Monday, May 22, 2017

Prostitution in Turkey is Legal?

Prostitution in Turkey is legal and regulated. However, many local governments now have a policy of not issuing new registrations, and in some cities, such as Ankara and Bursa, have been demolished by court order. That said, state-run brothels (genelev in Turkish) are normally reserved for locals. Foreigners who visited them mention paying an extra fee, having to bring their passports and going through security screenings. The main red light area is in Karaköy district, with 20-30 girls, reportedly quite old. There are other locations in Tarlabaşı and Fatih.

Outside of these, there is some freelance prostitution on some streets and some upscale discos like Reina or Sortie. You also have hostess bars, most of which are tourist traps. You should be careful to avoid them, especially if you are not familiar with the country. These places are run by mafias who specialize in extorting money from confused tourists. They advertise cheap drinks from outside, then present you an outrageous bill that you cannot avoid to pay. Be smart, don’t follow a stranger met on the street to a bar with big neon signs.

If you are really in a desperate horny mode, you have two and a half options:

  • The first one is to visit some of the bars in Aksaray with Russian/Ukrainian/Romanian hostesses and Asian Call Girls. You have to pay about 60TL entrance inclusive of one free drink. Inside, there is a small dance floor where you can chat with girls and negotiate a price. From what I could gather on internet, the price is around 100 euros for a short time, plus 50 euros for a short time hotel nearby (the girls usually refuse to accompany you to your place, it is not same as New York City Asian Escorts). Recommended venues include Balance Disco, Serenda Hotel, Bacardi, Gold Can and Big Pub. You must be careful as this unofficial form of prostitution is illegal in Turkey. Police may raid dubious hotels from time to time.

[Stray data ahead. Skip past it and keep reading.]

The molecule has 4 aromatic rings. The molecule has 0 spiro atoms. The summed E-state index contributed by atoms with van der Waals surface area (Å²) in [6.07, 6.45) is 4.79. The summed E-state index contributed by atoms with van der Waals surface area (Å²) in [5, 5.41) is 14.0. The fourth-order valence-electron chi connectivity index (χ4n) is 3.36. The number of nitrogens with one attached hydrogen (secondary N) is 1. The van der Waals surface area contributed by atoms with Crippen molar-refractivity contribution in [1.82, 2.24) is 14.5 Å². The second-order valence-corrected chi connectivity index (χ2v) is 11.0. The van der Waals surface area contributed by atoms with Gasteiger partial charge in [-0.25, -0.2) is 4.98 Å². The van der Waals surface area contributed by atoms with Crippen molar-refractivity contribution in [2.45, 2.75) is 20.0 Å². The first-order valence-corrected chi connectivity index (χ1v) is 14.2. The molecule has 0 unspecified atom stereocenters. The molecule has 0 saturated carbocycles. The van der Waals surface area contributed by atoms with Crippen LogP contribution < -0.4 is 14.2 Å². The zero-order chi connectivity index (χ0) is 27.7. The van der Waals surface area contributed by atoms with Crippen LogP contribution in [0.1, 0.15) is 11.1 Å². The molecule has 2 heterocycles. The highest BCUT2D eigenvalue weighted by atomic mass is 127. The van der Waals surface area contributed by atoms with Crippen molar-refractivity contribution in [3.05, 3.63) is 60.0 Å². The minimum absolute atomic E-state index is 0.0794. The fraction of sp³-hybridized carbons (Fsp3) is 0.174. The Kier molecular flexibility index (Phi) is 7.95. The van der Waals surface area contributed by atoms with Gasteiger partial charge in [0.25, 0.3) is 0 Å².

• The second option is to take your chance with online escort service. Many people looking for paid sex in Istanbul will use services like Ela Şimşek (reachable via Facebook and Google), The price is usually between 100 euros and 300 euros. Beware of fake profiles.
  • The third half option is to try a massage parkour with plus plus services. From the information I got, Relaxium Either is one of the very few spas offering special treatments for men in Istanbul. There was another one called Princes Spa in Osmanbey but it has closed down a couple years ago.

Prostitution in Turkey from Wikipedia

Sex work in Turkey is regulated under article 227 of the Turkish Penal Code (Law No. 5237). Promoting sex work is punishable by two months to four years imprisonment. The passport lawforbids entry to Turkey for the purposes of sex work.

Brothels (Genelev) are legal and licensed under health laws dealing with sexually transmitted infections. Women need to be registered and acquire an ID card stating the dates of their health checks. It is mandatory for registered prostitutes to undergo regular health checks for sexually transmitted diseases. The police are allowed to check the authenticity of registered prostitutes to determine whether they have been examined properly and to ensure they see the health authorities if they don't. However men cannot register under this regulation. Most sex workers, however, are unregistered, as local governments have made it policy not to issue new registrations.

Other regulations affecting sex workers in Turkey include the Misdemeanor Law, Article 32.However the application of this law has been quite controversial. In some cities, such as Ankara and Bursa, brothels have been demolished by court order.